Featured Research

from universities, journals, and other organizations

Open your eyes and smell the roses: Activating the visual cortex improves our sense of smell

Date:
February 28, 2012
Source:
McGill University
Summary:
A new study reveals for the first time that activating the brain’s visual cortex with a small amount of electrical stimulation actually improves our sense of smell.

Open your eyes and smell the roses. A new study reveals for the first time that activating the brain's visual cortex with a small amount of electrical stimulation actually improves our sense of smell.
Credit: Dario Airoldi / Fotolia

A new study reveals for the first time that activating the brain's visual cortex with a small amount of electrical stimulation actually improves our sense of smell. The finding published in the Journal of Neuroscience by researchers at the Montreal Neurological Institute and Hospital -- The Neuro, McGill University and the Monell Chemical Senses Center, Philadelphia, revises our understanding of the complex biology of the senses in the brain.

"It's known that there are separate specialized brain areas for the different senses such as vision, smell, touch and so forth but, when you experience the world around you, you get a coherent picture based on information from all the senses. We wanted to find out how this works in the brain," says Dr. Christopher Pack, lead investigator at The Neuro. "In particular we wanted to test the idea that activation of brain regions primarily dedicated to one sense might influence processing in other senses. What we found was that electrically stimulating the visual cortex improves performance on a task that requires participants to identify the odd odor out of a group of three." This result is interesting because it shows, for the first time, that on a basic level the brain structures involved in different senses are really quite interconnected in everyone -- more so than previously understood.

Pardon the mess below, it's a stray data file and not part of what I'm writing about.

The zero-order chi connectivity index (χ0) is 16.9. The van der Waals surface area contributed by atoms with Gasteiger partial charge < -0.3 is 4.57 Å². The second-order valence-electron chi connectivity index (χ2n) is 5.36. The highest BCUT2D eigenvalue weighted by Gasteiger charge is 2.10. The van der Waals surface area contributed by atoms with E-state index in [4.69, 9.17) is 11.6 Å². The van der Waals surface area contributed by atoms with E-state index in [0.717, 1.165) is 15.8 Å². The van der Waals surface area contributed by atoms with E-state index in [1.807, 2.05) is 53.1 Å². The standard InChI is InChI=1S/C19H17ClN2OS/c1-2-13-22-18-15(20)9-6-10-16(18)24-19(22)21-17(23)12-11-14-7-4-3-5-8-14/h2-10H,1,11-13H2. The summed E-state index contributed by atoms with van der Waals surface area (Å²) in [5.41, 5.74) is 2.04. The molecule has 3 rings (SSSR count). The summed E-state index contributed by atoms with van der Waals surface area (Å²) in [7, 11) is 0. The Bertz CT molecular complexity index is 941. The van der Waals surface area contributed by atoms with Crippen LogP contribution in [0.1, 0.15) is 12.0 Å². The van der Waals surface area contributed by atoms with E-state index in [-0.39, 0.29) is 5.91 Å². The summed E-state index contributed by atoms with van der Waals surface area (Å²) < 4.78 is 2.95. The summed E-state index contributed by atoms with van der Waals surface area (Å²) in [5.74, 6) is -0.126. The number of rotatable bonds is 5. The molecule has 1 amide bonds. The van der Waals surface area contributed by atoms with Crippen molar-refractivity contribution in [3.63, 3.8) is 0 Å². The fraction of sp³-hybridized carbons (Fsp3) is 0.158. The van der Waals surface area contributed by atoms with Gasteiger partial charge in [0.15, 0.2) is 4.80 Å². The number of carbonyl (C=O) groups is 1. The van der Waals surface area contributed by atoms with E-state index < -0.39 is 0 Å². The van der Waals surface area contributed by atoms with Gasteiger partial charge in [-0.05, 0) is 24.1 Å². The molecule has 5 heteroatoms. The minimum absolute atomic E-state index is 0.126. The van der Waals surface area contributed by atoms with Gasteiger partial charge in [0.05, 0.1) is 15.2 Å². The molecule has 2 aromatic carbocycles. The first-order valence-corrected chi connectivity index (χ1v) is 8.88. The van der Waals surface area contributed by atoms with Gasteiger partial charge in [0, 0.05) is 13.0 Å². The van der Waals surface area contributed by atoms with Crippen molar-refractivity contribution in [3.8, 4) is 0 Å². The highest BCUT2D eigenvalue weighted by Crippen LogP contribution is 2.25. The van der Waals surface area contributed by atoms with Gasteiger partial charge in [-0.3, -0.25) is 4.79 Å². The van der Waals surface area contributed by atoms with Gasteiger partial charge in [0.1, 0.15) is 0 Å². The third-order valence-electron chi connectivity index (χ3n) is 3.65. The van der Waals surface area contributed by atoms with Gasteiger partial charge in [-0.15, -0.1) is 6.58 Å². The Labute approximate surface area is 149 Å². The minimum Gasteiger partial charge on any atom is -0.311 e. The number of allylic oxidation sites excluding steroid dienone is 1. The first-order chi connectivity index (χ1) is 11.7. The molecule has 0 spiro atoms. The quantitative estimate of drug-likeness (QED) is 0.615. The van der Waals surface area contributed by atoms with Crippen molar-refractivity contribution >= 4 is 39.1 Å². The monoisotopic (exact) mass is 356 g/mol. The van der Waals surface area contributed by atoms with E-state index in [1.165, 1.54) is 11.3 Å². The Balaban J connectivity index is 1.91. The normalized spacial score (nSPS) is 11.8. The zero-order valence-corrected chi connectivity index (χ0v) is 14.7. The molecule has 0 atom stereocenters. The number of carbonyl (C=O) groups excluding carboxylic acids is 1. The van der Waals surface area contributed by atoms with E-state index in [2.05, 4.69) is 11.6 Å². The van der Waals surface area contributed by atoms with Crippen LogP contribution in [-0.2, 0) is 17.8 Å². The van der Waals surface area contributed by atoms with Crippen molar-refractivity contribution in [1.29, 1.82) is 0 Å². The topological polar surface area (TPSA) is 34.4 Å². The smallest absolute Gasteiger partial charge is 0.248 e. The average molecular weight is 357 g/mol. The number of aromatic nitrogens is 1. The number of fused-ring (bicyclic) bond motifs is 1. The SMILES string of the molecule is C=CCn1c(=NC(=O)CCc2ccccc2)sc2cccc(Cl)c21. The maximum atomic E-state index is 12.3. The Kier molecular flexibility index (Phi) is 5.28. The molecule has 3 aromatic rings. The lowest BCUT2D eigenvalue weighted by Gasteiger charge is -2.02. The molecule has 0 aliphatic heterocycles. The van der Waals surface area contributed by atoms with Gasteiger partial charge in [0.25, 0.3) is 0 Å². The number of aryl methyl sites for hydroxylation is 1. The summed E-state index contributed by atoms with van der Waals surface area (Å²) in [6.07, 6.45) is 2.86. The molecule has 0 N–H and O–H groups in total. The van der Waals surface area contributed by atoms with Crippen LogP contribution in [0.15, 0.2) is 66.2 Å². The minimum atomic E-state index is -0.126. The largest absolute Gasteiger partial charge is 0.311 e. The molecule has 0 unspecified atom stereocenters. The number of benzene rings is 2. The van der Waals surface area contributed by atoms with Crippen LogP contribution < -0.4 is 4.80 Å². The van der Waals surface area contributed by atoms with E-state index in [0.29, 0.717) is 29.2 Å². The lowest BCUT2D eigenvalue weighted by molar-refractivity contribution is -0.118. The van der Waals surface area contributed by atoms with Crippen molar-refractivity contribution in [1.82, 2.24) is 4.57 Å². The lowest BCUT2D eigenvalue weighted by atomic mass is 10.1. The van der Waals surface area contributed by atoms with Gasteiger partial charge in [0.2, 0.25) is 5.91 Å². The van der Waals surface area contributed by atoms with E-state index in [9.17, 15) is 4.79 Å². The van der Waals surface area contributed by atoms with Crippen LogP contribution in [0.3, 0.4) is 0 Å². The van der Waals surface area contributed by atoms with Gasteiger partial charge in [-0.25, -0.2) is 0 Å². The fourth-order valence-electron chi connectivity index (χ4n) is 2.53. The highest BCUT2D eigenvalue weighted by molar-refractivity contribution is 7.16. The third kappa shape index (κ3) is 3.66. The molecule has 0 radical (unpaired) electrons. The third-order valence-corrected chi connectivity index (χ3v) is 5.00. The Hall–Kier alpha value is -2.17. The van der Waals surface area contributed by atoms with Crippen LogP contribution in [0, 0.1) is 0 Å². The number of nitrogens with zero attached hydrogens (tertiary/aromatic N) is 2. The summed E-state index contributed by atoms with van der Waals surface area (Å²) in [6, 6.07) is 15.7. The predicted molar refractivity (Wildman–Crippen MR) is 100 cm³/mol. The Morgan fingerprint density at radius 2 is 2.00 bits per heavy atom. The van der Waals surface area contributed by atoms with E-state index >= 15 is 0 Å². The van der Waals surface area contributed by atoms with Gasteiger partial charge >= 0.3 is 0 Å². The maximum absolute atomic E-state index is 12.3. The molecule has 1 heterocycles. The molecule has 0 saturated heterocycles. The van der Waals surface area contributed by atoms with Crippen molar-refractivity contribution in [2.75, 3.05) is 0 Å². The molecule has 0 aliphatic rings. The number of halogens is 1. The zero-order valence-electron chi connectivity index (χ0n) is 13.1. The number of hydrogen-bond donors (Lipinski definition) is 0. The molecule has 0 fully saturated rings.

"This 'cross-wiring' of senses has been described in people with synesthesia, a condition in which stimulation of one sense leads to automatic, involuntary experiences in a second sense, causing people to see the colour of numbers, or smell words, or hear odours for example, says Dr. Johan Lundstrom at Monell Chemical Senses Center. "Now this study shows that cross-wiring of the senses exists in all of us, so we could all be considered synesthetic to a degree."

To examine the possibility that activating the visual cortex influences the sense of smell, people were tested on smell tasks before and after application of TMS, a non-invasive method of stimulating targeted brain areas. TMS, or transcranial magnetic stimulation, was directed towards the visual cortex using a protocol that had been previously shown by researchers at The Neuro to improve visual perception. TMS is already widely used in the treatment of certain disease symptoms, and because TMS alters brain activity in a targeted area, it provides a powerful test of the hypothesis that visual cortex activation changes olfactory perception.

The results demonstrate that visual cortex activity is incorporated into the processing of smells, proving for the first time a cross-wiring of the visual and olfactory systems in the brain. Interestingly, the team did not find evidence for similar cross-wiring between olfactory and auditory systems. This suggests that vision may play a special role in binding together information from the different senses, a possibility that the researchers are currently exploring. In addition to Drs. Pack and Lundstrom, the research was carried out by Jahan Jadauji, a Master's student, and Jelena Djordjevic, a clinical neuropsychologist and neuroscientist, both at The Neuro. This collaboration between researchers and clinicians was made possible by The Neuro's integrated research institute and hospital.